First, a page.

How a Coffee Franchise With Russian Roots Made it in the U.S. The story of two brothers who brought Soviet inspired coffeehouses to the U.S.

By David Port

Opinions expressed by Entrepreneur contributors are their own.


Genessee Finnegan points to, then reads, with impeccable pronunciation, the words emblazoned in large Cyrillic letters across a wall of her buzzing Dazbog coffeehouse in the Denver Tech Center: ""Растет Bсемирно а Русскими Лоджаривается' means "World grown, Russian roasted.'"

Such slogans, together with Communist-era Worker Party imagery and brews with names like KGBlend and Svoboda ("freedom" in Russian), make the Dazbog brand stand out among coffeehouse chains. And Finnegan, a homegrown Coloradan, may well be the only Dazbog franchisee to have taken a Russian language course to learn the native tongue of the company's founders, brothers Leonid and Anatoly Yuffa, who immigrated to America from Soviet-era Leningrad as boys in 1979. Three decades later, fueled by a mutual passion for fine coffee and American cafe culture, the Yuffas opened their first Dazbog (Russian for "good fortune") store in Denver.

Finnegan got to know the Yuffas when she was the co-owner of a diner in suburban Denver that served their coffee. She was impressed by the brothers' business sense and the quality of their product. "People would sit [in the diner] for hours, enjoying their bottomless cups of coffee," she recalls with a chuckle. "It was not good for business."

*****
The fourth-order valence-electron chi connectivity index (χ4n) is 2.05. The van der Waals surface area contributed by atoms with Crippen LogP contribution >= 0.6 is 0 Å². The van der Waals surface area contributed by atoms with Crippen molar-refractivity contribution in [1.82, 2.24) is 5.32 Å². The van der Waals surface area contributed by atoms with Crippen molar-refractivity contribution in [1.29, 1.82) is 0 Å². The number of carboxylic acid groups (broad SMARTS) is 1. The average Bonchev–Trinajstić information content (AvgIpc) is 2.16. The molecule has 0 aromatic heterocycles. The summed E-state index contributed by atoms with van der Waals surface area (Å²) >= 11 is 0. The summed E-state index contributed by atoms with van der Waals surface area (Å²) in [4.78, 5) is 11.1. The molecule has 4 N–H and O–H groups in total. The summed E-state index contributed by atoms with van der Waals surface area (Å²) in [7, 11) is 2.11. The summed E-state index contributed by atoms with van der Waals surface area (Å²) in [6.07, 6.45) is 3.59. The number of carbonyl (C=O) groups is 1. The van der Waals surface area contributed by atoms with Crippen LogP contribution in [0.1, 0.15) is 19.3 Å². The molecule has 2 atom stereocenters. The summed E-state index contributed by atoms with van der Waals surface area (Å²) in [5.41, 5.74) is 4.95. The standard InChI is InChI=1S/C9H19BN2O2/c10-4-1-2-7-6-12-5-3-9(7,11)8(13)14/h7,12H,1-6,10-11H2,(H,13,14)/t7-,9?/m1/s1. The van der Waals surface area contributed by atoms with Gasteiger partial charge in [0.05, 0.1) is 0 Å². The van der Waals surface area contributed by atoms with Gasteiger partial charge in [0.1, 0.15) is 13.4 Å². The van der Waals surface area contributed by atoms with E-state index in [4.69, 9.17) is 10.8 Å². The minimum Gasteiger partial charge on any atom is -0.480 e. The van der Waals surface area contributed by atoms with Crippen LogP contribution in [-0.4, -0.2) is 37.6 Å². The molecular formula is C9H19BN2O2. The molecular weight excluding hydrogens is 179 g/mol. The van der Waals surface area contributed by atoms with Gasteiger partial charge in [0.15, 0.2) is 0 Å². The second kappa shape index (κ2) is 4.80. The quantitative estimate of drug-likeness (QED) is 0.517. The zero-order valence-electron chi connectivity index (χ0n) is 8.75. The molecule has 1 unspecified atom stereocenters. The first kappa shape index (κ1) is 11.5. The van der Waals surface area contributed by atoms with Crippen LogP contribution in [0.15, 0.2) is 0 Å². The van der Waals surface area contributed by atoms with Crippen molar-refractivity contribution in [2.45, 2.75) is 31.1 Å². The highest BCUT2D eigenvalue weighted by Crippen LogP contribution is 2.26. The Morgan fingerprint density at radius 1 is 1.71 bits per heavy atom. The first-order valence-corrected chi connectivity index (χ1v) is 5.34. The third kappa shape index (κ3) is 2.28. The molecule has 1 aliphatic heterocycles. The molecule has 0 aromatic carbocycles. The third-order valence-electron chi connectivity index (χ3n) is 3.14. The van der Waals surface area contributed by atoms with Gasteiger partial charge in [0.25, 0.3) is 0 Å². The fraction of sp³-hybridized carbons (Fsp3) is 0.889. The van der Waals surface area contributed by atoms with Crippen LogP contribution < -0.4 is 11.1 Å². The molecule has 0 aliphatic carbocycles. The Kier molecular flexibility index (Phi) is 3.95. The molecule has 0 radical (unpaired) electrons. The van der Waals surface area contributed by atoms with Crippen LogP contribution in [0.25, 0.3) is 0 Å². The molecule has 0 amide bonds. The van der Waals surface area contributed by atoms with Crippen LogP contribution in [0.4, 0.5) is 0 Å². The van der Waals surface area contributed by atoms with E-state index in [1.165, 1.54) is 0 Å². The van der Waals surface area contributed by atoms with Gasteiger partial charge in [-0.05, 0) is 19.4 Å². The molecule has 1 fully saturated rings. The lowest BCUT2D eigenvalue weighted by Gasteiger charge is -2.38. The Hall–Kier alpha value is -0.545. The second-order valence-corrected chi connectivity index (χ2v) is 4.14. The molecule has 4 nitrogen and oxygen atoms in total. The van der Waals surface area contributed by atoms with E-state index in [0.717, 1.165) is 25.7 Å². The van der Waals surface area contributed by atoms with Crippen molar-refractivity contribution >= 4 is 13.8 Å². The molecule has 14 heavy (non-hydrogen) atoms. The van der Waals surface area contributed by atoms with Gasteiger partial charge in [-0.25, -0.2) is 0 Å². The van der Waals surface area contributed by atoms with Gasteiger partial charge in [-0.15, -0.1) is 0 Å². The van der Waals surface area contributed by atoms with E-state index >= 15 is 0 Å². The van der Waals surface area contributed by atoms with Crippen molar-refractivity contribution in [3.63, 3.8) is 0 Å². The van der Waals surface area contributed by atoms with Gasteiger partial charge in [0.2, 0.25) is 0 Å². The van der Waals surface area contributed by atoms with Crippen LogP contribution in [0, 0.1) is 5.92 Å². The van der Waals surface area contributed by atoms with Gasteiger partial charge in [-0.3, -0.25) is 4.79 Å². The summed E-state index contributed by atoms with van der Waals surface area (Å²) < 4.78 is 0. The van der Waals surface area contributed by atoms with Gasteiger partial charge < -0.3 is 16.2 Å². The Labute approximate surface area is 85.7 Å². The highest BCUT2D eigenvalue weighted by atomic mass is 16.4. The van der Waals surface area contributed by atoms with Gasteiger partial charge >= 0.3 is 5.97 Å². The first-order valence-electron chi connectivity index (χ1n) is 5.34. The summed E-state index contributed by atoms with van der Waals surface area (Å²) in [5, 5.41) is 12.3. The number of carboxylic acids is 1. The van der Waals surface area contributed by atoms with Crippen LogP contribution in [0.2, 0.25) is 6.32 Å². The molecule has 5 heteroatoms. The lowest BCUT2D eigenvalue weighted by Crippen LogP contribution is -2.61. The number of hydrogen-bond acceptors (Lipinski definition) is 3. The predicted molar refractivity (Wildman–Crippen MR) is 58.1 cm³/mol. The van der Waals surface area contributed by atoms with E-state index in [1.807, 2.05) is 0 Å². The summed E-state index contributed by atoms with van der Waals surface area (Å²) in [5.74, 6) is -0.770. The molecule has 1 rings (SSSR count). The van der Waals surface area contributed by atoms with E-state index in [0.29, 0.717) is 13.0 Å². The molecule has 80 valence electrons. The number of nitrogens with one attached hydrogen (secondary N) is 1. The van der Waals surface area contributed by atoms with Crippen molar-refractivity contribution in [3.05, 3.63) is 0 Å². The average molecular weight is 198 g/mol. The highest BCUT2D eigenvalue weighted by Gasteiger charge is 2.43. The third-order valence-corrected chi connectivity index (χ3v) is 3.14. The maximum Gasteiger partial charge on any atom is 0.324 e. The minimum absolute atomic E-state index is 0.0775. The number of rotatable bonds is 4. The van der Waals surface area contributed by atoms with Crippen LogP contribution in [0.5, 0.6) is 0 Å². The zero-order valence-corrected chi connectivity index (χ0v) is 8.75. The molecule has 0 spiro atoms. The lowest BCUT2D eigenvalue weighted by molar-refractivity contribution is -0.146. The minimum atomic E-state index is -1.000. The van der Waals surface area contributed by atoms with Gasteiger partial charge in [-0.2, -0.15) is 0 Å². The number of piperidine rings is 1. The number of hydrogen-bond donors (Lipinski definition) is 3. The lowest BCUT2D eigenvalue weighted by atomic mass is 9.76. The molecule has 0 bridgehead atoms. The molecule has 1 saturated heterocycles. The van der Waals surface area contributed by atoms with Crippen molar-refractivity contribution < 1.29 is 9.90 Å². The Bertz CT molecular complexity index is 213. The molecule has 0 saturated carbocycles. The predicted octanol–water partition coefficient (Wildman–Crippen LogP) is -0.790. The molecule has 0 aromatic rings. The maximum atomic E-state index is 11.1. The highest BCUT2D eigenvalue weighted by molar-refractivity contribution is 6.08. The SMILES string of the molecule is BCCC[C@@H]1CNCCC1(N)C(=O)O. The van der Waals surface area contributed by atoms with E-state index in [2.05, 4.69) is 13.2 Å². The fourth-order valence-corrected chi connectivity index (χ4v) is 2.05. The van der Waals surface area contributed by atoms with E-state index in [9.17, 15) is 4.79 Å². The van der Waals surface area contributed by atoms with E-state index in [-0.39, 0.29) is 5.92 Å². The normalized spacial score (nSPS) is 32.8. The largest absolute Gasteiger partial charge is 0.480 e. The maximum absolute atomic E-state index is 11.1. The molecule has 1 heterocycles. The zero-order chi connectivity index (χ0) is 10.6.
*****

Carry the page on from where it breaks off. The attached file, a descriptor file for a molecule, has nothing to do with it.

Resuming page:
When the Yuffas told Finnegan of their intention to start franchising, she jumped at the opportunity, using money from the sale of her diner along with funds from the SBA's 7(a) loan program to finance the roughly $300,000 she needed (including a $25,000 franchise fee) to get a Dazbog store off the ground. Then, in November 2011, after immersing herself in the coffee business--including a stint at a well-known coffeehouse--Finnegan opened her store, one of 31 Dazbog units that have launched since 2006 across three states.

Located in a small, nondescript shopping plaza among the office towers, luxury apartments and steakhouses that dominate the Tech Center neighborhood 10 miles south of downtown Denver, Finnegan's store got a slow start. But then it began attracting "the neighborhood crowd" with its couches, quiet nooks and overall mellow vibe. Now it's one of Dazbog's top-performing franchises, and Finnegan was chosen as the company's Franchisee of the Year for 2012.

While the Dazbog brand, the store's ambience and the quality of the coffee bring in customers, Finnegan's unit also thrives on the strength of her "extremely personable" disposition, according to Leonid Yuffa. "She genuinely loves people," he says.

Although the Yuffas vow to continue being hands-on in building their closely held company and vetting franchisees for their new markets in California, New York and Chicago, their franchisor approach is more Гла́сность (Glasnost) than command-and-control, observes Finnegan. "They're very small-business-minded," she says, "and they provide a lot of freedom to operate a store the way you want."

Wavy Line
David Port

Entrepreneur Contributor

David Port is a freelancer based in Denver who writes on small business, and financial and energy issues.

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